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2 items from 2015

Icons of Fright’s Fave Music of 2015 Derek’s Picks Part 2: Fresh Meat

10 November 2015 4:52 PM, PST | | See recent Icons of Fright news »

While 2015 saw the return of many legends, there is still a lot of great music out from younger bands (and legends in the making). And much like a horror fan benefits from branching out to other genres from time to time, I tackled a few albums that are on the lighter side!

If you missed Part 1: The Legends Return!, click here!

The Young(er) Guns:

Monster Magnet “Cobras and Fire (The Mastermind Redux)”

No spring chicks themselves, Monster Magnet has been rocking hard since 1989. Tapping into psychedelia with their space rock ways, and Dave Wyndorf’s knack for off the wall lyrics, Mm haven’t changed a thing with this effort. Having said that though, it isn’t a bad thing. Wyndorf and crew have become a consistent force to reckon with, “Cobras and Fire” being an excellent listen from start to finish.

Lamb of God “VII: Sturm und »

- Derek Smith

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Heroine Chic: Female Celebrity and Identity in the Films of Olivier Assayas

8 May 2015 1:10 AM, PDT | MUBI | See recent MUBI news »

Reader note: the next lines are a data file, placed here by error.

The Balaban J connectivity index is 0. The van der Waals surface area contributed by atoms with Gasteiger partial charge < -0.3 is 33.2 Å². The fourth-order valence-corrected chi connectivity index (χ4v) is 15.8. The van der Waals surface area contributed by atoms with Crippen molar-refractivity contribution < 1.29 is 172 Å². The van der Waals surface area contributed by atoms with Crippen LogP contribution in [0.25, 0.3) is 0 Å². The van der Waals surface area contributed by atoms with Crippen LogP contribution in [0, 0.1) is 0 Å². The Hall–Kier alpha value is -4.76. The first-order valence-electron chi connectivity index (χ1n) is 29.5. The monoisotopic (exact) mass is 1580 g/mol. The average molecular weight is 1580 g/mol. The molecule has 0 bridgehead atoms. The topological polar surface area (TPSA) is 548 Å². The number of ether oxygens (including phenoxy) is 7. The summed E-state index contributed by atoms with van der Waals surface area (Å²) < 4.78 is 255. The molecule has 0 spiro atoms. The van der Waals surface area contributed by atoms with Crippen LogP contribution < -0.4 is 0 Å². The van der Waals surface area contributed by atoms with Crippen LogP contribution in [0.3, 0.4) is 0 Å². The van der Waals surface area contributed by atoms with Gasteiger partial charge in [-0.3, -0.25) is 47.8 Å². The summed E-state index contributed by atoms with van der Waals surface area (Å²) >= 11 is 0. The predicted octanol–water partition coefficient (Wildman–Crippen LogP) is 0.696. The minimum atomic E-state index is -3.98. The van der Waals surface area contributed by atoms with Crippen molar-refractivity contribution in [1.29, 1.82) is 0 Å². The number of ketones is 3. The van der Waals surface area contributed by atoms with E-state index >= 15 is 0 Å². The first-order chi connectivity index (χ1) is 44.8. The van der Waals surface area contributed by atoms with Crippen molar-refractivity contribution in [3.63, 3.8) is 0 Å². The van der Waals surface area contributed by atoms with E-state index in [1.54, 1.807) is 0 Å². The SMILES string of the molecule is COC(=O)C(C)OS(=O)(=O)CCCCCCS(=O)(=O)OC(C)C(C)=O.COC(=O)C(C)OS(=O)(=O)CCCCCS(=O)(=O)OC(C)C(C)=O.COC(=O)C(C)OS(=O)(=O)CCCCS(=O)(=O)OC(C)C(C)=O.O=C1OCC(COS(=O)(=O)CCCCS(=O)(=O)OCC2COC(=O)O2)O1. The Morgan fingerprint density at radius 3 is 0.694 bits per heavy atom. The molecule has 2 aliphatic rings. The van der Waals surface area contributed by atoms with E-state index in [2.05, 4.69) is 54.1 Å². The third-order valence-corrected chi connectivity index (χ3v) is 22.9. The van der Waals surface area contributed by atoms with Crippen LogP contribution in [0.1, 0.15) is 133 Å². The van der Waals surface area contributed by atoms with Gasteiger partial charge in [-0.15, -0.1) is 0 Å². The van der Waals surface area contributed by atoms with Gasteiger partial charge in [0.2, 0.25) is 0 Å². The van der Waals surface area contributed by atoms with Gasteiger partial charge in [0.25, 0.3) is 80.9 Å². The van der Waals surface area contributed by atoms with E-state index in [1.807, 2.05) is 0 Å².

Watching a film by Olivier Assayas is a little like wandering into the bedroom of a teenager, taking in the aesthetic décor that clings to his or her walls and bookshelves—posters, pop records, hastily cut-out collages of idols, and literature—and being left to draw a logical conclusion based on these ephemeral scraps. This idea of collage, assembling or reinventing an identity, has always been a concept inherent to punk and youth culture: British punk historian Jon Savage coined the term “living collage” to describe European teenagers in the 1970s who tore apart thrifted vintage clothing at the seams to fuse and repurpose them with safety pins. Assayas’ work is essentially the filmic equivalent of that same idea: he populates his frames with torrents of ideas and surfaces and lets loose cinematographers Yorick Le Saux and Eric Gautier to pan wildly, struggling to encapsulate everything into their widescreen, handheld compositions. »

- Mark Lukenbill

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2015 | 2013 | 2012 | 2011 | 2010

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